Life gets better after mid-life.
There is a tendency for humans life appreciation to wane from childhood through to somewhere in their 40s and then to wax from then on into older age.
It is known in the scientific literature as the Happiness Curve.
See The Happiness Curve, by Jonathan Rauch, Green Tree 2018.
Most of us have heard about the idea of a mid-life crisis and I even claim to have experienced one myself. However, the idea of the Happiness Curve is that it is a tendency within very large populations of people and it is not meant to necessarily be specific to any individual.
Some individuals may experience exactly the opposite effect in their lives -
a frown shape
rather than a smile shape
in other words, life appreciation or happiness builds from childhood right up through midlife to the top of the frown, then starts trending downhill into old age. An inverted smile curve. This might even be the more common expectation of how life is supposed to pan out with older age seen as a time of reduced purpose, health and well-being.
But not so. With the advent of large population samples, powerful computers and advanced statistical methods this 'smile' effect has been observed many times and has been independently replicated. The evidence is unmistakable. Life satisfaction or happiness tends to fall from youth into middle age and then improve from middle age onwards.
Youth is full of optimism and 'sky's the limit'. There is plenty of time left in life if things don't start off perfectly, matching our dreams word for word. But at some stage as we age, we begin to realise that we might not become as famous, rich, happy, successful, clever or popular as we dreamed. Realism sets in.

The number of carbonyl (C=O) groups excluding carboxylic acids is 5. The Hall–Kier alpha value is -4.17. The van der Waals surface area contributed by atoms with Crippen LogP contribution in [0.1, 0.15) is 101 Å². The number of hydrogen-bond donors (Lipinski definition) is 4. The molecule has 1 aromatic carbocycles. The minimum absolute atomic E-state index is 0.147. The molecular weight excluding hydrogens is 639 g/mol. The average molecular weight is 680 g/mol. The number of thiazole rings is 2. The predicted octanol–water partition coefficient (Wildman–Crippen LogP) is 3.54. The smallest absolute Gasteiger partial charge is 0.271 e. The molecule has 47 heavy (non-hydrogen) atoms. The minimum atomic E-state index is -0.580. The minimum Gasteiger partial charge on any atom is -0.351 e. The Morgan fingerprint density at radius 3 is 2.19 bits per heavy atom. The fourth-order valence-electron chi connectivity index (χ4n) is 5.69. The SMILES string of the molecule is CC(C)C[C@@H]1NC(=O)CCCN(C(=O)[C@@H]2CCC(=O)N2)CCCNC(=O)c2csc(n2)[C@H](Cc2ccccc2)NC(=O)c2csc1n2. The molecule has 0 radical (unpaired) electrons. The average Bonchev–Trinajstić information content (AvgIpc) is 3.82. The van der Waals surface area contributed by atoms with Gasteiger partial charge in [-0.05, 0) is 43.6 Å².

This work on the happiness curve isn't necessarily about the reality of one's life; it is about feelings, not the actual level of success in life. Our author, Jonathan Rauch, talks about his dissatisfaction as 'not making sense' as during his mid-40s he was at the top of his game and this is often the case. All the outward signs of success somehow don't marry up with the feelings of happiness or lack thereof. Happiness is obviously not rational nor is it necessarily linked to our level of outward success.
Studies show that the youthful optimism of people in their 20s about their future level of happiness tends to be unfounded. Gradually as we age into our 30s and 40s, our levels of optimism fall back into line with our actual levels of life satisfaction, around about the same time, our mid-40s, as our enjoyment and satisfaction with our lives bottoms and starts to improve.
As our life satisfaction levels build from midlife onwards, expectations of our future levels of life satisfaction fall providing on-going surprises as we age. Surprise, surprise. What could be better? Life feels good at 60 or 70 and it wasn't expected to feel this good, which makes it feel even better.